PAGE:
Australian movie industry fails to force ISP to act on piracy
By CMU Editorial | Published on Tuesday 24 April 2012
The Australian movie industry’s long running bid to force internet service providers in the country to act against file-sharing has failed, after a second appeal hearing ruled against it.
As previously reported, Aussie film and TV industry group AFACT began legal proceedings against ISP iiNet in 2008, arguing that the net firm knew some of its customers were accessing illegal sources of content via its servers, but did nothing to stop it, and that, under Australian copyright law, that amounted to so called authorising infringement.
Had AFACT won the legal fight, the ruling would have forced iiNet to routinely monitor the activity of its customers, and to put blocks in place to limit the accessing and sharing of unlicensed files. Quite how that would work isn’t clear, but that isn’t relevant anyway because at all stages the courts ruled against the movie industry body. Judges found in favour of iiNet at first instance in 2010, on appeal in 2011, and last week at Australia’s High Court, the last route of appeal for the anti-piracy organisation.
Authorising infringement is a similar concept to contributory infringement, that wider concept having been used to hold various file-sharing technology providers around the world liable for the infringement their services enable, even though they themselves do not get involved in distributing unlicensed content.
However, ISPs have generally been immune to authorising/contributory infringement claims, partly because in the US the Digital Millennium Copyright Act specifically protects them, while in Europe they can claim protection from certain bits of European Union law. But in Australia no such explicit protection exists, hence this being a test case.
Though with the precedent set in all three stages of this lawsuit, it’s now pretty clear that Australian ISPs do not have obligations in this domain – and at the final appeal hearing in the Australian High Court last week, all five judges ruled in the net firm’s favour. Distinguishing that opinion from the Kazaa case (the one P2P legal action that was successfully pursued under Australian law) the judgement said that, unlike the providers of P2P services, iiNet had “no direct technical power to prevent its customers from using the BitTorrent system” to infringe copyright.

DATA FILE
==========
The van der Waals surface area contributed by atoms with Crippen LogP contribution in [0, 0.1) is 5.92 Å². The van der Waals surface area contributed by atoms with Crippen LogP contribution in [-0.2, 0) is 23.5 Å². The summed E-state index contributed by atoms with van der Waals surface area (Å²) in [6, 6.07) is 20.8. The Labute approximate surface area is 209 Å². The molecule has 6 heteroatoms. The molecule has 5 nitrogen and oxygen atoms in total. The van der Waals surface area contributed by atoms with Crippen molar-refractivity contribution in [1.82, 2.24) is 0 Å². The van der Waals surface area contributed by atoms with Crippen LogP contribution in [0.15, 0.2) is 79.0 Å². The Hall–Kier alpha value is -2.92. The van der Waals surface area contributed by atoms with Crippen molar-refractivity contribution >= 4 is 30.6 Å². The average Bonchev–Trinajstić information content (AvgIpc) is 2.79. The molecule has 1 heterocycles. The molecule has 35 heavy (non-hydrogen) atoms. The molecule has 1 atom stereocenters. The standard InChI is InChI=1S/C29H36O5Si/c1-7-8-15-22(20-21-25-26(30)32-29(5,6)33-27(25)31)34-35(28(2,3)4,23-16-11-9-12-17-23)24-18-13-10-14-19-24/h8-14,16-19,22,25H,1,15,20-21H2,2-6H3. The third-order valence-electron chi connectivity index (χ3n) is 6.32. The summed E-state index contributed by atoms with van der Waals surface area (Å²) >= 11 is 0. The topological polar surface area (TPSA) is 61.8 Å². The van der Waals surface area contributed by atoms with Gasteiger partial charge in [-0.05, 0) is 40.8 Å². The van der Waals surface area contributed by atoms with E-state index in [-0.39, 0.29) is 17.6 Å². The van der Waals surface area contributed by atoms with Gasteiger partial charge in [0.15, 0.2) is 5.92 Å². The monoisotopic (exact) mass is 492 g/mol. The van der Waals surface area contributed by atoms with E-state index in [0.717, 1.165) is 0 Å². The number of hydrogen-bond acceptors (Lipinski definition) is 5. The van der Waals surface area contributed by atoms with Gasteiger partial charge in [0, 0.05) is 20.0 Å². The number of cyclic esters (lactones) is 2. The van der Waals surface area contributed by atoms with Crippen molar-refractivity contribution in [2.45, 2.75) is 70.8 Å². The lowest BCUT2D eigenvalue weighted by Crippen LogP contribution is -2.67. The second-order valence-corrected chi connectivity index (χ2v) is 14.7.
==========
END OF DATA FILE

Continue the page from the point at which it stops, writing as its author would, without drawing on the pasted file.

Needless to say, iiNet welcomed the ruling, with its CEO Michael Malone telling reporters: “iiNet has never supported or encouraged unauthorised sharing or file downloading. [But] increasing the availability of licensed digital content is the best, most practical approach to meet consumer demand and protect copyright. We have consistently said we are eager to work with the studios to make their very desirable material legitimately available to a waiting customer base – and that offer remains the same today”.
Although a movie industry case, the final ruling in the AFACT lawsuit will further motivate both the film and music industries in Australia to push for some sort of three-strike system to be introduced in the country, as in France and neighbouring New Zealand (and technically in the UK, though the system is yet to go live), so that while ISPs may not be forced to monitor their users’ activities, they will be forced to send out warning letters to those customers rights owners suspect of accessing illegal content.
With that in mind, AFACT MD Neil Gane told reporters: “Now that we have taken this issue to the highest court in the land, it is time for government to act. We are confident the government would not want copyright infringement to go on unabated across Australian networks especially with the rollout of the NBN [National Broadband Network]”.